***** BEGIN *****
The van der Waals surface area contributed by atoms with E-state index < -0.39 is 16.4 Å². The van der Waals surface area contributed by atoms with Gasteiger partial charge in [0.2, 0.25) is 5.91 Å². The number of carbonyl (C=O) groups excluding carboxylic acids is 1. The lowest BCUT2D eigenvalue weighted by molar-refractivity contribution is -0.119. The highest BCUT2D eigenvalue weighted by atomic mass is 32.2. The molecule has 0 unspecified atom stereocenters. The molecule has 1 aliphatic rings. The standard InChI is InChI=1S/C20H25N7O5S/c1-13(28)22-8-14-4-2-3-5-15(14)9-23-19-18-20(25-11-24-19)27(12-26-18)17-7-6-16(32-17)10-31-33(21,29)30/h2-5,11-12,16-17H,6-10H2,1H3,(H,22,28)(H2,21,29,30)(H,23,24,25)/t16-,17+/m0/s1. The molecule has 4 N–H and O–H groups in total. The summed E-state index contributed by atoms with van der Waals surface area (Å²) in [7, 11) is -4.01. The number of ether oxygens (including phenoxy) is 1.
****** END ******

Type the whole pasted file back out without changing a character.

The van der Waals surface area contributed by atoms with E-state index < -0.39 is 16.4 Å². The van der Waals surface area contributed by atoms with Gasteiger partial charge in [0.2, 0.25) is 5.91 Å². The number of carbonyl (C=O) groups excluding carboxylic acids is 1. The lowest BCUT2D eigenvalue weighted by molar-refractivity contribution is -0.119. The highest BCUT2D eigenvalue weighted by atomic mass is 32.2. The molecule has 0 unspecified atom stereocenters. The molecule has 1 aliphatic rings. The standard InChI is InChI=1S/C20H25N7O5S/c1-13(28)22-8-14-4-2-3-5-15(14)9-23-19-18-20(25-11-24-19)27(12-26-18)17-7-6-16(32-17)10-31-33(21,29)30/h2-5,11-12,16-17H,6-10H2,1H3,(H,22,28)(H2,21,29,30)(H,23,24,25)/t16-,17+/m0/s1. The molecule has 4 N–H and O–H groups in total. The summed E-state index contributed by atoms with van der Waals surface area (Å²) in [7, 11) is -4.01. The number of ether oxygens (including phenoxy) is 1.